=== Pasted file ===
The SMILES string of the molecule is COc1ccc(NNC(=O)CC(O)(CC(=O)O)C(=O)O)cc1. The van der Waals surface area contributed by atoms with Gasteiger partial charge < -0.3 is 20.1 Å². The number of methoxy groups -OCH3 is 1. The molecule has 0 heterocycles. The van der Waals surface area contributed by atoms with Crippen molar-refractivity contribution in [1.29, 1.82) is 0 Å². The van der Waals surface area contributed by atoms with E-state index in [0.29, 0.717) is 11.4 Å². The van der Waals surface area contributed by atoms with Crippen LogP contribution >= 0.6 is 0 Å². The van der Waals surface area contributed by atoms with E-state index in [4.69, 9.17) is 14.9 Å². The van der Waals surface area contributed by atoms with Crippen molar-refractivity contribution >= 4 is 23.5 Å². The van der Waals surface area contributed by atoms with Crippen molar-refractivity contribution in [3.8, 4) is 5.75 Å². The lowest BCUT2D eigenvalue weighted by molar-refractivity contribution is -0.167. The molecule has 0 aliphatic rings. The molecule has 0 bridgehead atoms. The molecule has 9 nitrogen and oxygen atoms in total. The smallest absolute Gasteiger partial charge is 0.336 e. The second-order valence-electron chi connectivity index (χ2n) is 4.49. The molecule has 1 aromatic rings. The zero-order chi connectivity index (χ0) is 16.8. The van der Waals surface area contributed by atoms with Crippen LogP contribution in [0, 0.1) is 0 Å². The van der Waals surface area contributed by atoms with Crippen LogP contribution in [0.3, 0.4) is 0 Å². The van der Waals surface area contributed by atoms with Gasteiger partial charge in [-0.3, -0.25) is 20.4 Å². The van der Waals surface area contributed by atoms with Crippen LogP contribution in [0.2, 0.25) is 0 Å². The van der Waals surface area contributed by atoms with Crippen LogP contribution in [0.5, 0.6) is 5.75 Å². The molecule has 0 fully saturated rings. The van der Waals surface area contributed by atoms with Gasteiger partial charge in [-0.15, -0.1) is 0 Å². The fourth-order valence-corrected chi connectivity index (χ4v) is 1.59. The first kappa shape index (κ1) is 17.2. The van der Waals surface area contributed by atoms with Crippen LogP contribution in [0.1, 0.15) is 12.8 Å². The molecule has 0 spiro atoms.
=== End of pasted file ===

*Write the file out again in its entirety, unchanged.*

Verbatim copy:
The SMILES string of the molecule is COc1ccc(NNC(=O)CC(O)(CC(=O)O)C(=O)O)cc1. The van der Waals surface area contributed by atoms with Gasteiger partial charge < -0.3 is 20.1 Å². The number of methoxy groups -OCH3 is 1. The molecule has 0 heterocycles. The van der Waals surface area contributed by atoms with Crippen molar-refractivity contribution in [1.29, 1.82) is 0 Å². The van der Waals surface area contributed by atoms with E-state index in [0.29, 0.717) is 11.4 Å². The van der Waals surface area contributed by atoms with Crippen LogP contribution >= 0.6 is 0 Å². The van der Waals surface area contributed by atoms with E-state index in [4.69, 9.17) is 14.9 Å². The van der Waals surface area contributed by atoms with Crippen molar-refractivity contribution >= 4 is 23.5 Å². The van der Waals surface area contributed by atoms with Crippen molar-refractivity contribution in [3.8, 4) is 5.75 Å². The lowest BCUT2D eigenvalue weighted by molar-refractivity contribution is -0.167. The molecule has 0 aliphatic rings. The molecule has 0 bridgehead atoms. The molecule has 9 nitrogen and oxygen atoms in total. The smallest absolute Gasteiger partial charge is 0.336 e. The second-order valence-electron chi connectivity index (χ2n) is 4.49. The molecule has 1 aromatic rings. The zero-order chi connectivity index (χ0) is 16.8. The van der Waals surface area contributed by atoms with Crippen LogP contribution in [0, 0.1) is 0 Å². The van der Waals surface area contributed by atoms with Crippen LogP contribution in [0.3, 0.4) is 0 Å². The van der Waals surface area contributed by atoms with Gasteiger partial charge in [-0.3, -0.25) is 20.4 Å². The van der Waals surface area contributed by atoms with Crippen LogP contribution in [0.2, 0.25) is 0 Å². The van der Waals surface area contributed by atoms with Crippen LogP contribution in [0.5, 0.6) is 5.75 Å². The molecule has 0 fully saturated rings. The van der Waals surface area contributed by atoms with Gasteiger partial charge in [-0.15, -0.1) is 0 Å². The fourth-order valence-corrected chi connectivity index (χ4v) is 1.59. The first kappa shape index (κ1) is 17.2. The van der Waals surface area contributed by atoms with Crippen LogP contribution in [0.1, 0.15) is 12.8 Å². The molecule has 0 spiro atoms.